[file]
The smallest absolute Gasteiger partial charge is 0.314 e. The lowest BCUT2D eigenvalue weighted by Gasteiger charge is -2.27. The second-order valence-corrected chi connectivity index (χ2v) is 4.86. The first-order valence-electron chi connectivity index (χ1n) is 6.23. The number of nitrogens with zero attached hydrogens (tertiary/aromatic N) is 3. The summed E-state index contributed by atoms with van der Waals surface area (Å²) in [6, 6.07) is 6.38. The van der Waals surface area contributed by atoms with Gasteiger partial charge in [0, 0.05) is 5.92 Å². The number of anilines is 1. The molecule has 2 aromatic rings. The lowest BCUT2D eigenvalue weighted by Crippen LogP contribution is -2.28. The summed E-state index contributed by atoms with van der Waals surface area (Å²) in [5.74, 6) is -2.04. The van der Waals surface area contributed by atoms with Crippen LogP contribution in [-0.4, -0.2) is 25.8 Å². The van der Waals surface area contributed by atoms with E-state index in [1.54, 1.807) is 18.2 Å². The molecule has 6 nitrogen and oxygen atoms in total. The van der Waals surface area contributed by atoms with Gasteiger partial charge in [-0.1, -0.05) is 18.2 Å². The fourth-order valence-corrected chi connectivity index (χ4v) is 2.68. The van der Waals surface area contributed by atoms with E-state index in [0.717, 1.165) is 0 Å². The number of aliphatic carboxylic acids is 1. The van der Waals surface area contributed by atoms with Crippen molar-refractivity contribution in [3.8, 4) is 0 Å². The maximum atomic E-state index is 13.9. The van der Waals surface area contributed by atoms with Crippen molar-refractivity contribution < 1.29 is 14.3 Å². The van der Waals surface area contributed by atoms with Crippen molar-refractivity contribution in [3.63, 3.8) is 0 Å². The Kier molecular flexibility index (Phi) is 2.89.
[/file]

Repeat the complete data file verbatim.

The smallest absolute Gasteiger partial charge is 0.314 e. The lowest BCUT2D eigenvalue weighted by Gasteiger charge is -2.27. The second-order valence-corrected chi connectivity index (χ2v) is 4.86. The first-order valence-electron chi connectivity index (χ1n) is 6.23. The number of nitrogens with zero attached hydrogens (tertiary/aromatic N) is 3. The summed E-state index contributed by atoms with van der Waals surface area (Å²) in [6, 6.07) is 6.38. The van der Waals surface area contributed by atoms with Gasteiger partial charge in [0, 0.05) is 5.92 Å². The number of anilines is 1. The molecule has 2 aromatic rings. The lowest BCUT2D eigenvalue weighted by Crippen LogP contribution is -2.28. The summed E-state index contributed by atoms with van der Waals surface area (Å²) in [5.74, 6) is -2.04. The van der Waals surface area contributed by atoms with Crippen LogP contribution in [-0.4, -0.2) is 25.8 Å². The van der Waals surface area contributed by atoms with E-state index in [1.54, 1.807) is 18.2 Å². The molecule has 6 nitrogen and oxygen atoms in total. The van der Waals surface area contributed by atoms with Gasteiger partial charge in [-0.1, -0.05) is 18.2 Å². The fourth-order valence-corrected chi connectivity index (χ4v) is 2.68. The van der Waals surface area contributed by atoms with E-state index in [0.717, 1.165) is 0 Å². The number of aliphatic carboxylic acids is 1. The van der Waals surface area contributed by atoms with Crippen molar-refractivity contribution in [3.8, 4) is 0 Å². The maximum atomic E-state index is 13.9. The van der Waals surface area contributed by atoms with Crippen molar-refractivity contribution < 1.29 is 14.3 Å². The van der Waals surface area contributed by atoms with Crippen molar-refractivity contribution in [3.63, 3.8) is 0 Å². The Kier molecular flexibility index (Phi) is 2.89.